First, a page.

DOUGLAS: I'd agree that Ennis was having a very hard time channeling his fondness for the Wagner incarnation into stories that felt like Garth Ennis Comics; sometimes his Dredd crossed the line into something close to John Wagner fan-fiction, and never more than the end of "Judgement Day," with the two big Wagner/Carlos Ezquerra characters--now, at least for a while, Ennis/Ezquerra characters--stomping off into the dust, growling "who the hell's gonna mess with us?" Dredd and Stront sure are awesome, all right! (It's weird how hard it is to get out from Wagner's shadow on Dredd. I'll be getting around to Grant Morrison and Ezquerra's "Inferno" when Case Files 19 comes out a bit later this year, but I recently read it for the first time, and was alarmed to see Morrison, of all writers, losing his "unmistakable writerly voice" almost completely in trying to play back old Wagner beats louder.) Eight years after his main run ended, Ennis returned to Dredd for "Helter Skelter," which is probably stronger for acknowledging outright that it's 2000 AD fanfic. (He talks in this brief interview about "the memory of reading it weekly as a kid and somehow always feeling just a little bit happier afterwards.")
I don't love "A Magic Place" either, but my suspicion--unconfirmed by anything I've read, just circumstantial evidence--is that it was a last-second fill-in to mark time before "Judgement Day" began. After twenty monthly issues, Judge Dredd: The Megazine was relaunched in May 1992 as a biweekly, with a lower page count (44) and a lower cover price (99p). Wagner hadn't published a Dredd story proper in six months or so at that point, but returned to write the flagship feature in the first issue--"Texas City Sting," a fluffy little collaboration with an artist who'd never drawn Dredd before, Yan Shimony (with Gina Hart again coloring).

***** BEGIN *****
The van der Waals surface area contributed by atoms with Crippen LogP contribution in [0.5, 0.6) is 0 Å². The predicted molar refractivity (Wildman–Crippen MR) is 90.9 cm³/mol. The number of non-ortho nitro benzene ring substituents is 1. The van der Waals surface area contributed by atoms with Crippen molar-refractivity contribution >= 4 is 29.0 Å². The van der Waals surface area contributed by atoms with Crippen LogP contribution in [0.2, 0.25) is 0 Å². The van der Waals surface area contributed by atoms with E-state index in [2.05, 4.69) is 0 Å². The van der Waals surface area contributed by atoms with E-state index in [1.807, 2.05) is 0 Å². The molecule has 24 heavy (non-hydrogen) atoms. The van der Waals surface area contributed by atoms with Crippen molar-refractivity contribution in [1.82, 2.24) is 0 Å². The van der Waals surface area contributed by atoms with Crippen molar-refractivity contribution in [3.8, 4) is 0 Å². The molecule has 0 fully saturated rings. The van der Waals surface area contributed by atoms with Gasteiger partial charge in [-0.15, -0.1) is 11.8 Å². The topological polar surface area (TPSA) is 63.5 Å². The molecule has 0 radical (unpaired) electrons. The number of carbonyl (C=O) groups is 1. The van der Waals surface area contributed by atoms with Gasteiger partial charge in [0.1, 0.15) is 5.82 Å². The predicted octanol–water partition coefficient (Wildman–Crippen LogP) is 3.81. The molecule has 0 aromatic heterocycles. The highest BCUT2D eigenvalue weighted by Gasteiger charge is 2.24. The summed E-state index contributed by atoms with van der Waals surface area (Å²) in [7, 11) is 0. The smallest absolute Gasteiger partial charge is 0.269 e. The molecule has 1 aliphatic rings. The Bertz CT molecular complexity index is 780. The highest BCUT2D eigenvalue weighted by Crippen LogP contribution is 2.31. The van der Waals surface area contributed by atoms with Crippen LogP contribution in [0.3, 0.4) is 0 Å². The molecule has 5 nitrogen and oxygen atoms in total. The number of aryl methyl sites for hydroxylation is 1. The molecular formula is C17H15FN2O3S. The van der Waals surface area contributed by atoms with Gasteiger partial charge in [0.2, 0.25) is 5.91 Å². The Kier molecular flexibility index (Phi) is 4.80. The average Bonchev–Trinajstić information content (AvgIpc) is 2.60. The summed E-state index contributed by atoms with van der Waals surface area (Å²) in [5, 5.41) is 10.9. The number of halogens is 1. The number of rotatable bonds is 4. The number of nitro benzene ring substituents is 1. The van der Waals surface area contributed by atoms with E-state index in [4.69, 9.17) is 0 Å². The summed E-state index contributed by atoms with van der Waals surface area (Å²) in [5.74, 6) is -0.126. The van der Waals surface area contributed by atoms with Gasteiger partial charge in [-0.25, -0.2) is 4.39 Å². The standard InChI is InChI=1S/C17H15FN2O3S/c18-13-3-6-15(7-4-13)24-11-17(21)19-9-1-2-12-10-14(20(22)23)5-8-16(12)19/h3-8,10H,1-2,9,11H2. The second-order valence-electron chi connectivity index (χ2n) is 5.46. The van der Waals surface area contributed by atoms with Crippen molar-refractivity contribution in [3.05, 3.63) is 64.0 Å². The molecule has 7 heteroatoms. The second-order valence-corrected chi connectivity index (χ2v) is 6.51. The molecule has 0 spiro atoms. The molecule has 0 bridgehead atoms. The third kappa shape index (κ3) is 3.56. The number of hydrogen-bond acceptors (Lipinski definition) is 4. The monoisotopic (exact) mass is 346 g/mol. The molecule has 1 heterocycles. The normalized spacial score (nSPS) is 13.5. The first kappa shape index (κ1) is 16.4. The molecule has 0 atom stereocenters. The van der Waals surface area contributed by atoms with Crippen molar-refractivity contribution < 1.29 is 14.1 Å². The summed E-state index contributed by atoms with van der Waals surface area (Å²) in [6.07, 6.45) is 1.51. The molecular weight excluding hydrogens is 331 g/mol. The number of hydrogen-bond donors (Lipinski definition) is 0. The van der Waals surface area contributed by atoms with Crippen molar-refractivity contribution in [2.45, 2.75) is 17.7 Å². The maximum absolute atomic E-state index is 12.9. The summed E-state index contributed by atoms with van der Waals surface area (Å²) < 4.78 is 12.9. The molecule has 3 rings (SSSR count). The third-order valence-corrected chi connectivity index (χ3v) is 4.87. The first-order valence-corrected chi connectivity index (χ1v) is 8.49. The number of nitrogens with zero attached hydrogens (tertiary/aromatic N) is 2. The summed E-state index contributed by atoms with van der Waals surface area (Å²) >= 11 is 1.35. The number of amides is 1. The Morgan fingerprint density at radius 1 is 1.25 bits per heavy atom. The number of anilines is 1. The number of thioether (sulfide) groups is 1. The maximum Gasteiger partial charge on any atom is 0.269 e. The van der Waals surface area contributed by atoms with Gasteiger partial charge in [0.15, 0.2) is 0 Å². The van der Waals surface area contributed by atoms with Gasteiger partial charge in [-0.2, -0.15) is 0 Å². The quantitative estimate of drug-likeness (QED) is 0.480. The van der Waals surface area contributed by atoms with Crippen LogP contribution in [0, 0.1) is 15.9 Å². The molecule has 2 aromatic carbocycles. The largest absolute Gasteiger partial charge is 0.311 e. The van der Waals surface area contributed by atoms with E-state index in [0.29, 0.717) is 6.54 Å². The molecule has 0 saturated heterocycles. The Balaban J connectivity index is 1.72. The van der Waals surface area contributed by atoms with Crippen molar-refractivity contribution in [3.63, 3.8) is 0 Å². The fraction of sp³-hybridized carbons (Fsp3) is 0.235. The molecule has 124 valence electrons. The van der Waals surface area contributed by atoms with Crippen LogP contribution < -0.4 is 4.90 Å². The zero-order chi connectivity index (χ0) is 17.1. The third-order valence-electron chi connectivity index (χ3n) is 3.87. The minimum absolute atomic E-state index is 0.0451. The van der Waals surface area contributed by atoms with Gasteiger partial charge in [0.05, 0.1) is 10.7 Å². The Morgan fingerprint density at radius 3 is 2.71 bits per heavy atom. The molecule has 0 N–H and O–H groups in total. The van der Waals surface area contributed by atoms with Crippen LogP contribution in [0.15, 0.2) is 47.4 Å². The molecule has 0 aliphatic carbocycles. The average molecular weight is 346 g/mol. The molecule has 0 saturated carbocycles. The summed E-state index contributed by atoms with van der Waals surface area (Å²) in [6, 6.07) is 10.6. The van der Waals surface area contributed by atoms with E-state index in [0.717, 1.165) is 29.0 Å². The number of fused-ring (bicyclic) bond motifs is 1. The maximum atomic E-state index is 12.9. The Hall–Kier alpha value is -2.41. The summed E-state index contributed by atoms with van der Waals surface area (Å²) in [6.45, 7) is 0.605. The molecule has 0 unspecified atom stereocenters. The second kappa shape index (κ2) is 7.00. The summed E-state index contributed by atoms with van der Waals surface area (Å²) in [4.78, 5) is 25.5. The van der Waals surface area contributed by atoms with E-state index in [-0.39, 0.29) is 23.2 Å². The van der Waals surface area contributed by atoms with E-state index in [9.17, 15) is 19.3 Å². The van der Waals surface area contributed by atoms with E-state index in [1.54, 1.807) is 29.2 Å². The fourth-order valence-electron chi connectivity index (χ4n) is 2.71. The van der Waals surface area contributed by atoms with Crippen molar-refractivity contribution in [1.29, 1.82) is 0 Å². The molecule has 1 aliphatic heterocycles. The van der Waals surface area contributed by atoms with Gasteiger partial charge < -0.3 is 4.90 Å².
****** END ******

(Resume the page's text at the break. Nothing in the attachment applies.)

That makes no sense for a big relaunch, and when an artist as fast as Steve Dillon only draws the first part of a three-part story, I have to suspect that there's a real time-crunch issue. It seems possible, anyway, that "Judgement Day" was meant to start six weeks earlier, to be part of the first issue of the relaunched Megazine, but that when it hit schedule problems it was bumped back, with the evergreen "Almighty Dredd" and the hastily whisked together "Texas City Sting" and "A Magic Place" vamping until it was ready. (It may also have been pointed out that Dredd himself barely even appears in the first Megazine chapter of "Judgement Day.")
In any case, the second Megazine issue's text pages include a couple of surprises. They explain the shape of "Judgement Day," and note that Dean Ormston will be painting most of the Megazine episodes but that "rising new star" Chris Halls will paint one--Jog, I think you get to tell a bit more about Halls! And they include what I suspect is the first appearance of Judge Pal, a bit of business that's more recently become a favorite subplot of current Dredd-writer-when-Wagner's-not-around Al Ewing, who also recently took over from Ennis on his co-creation Jennifer Blood. (Anyone know if Pal turned up anywhere before this?)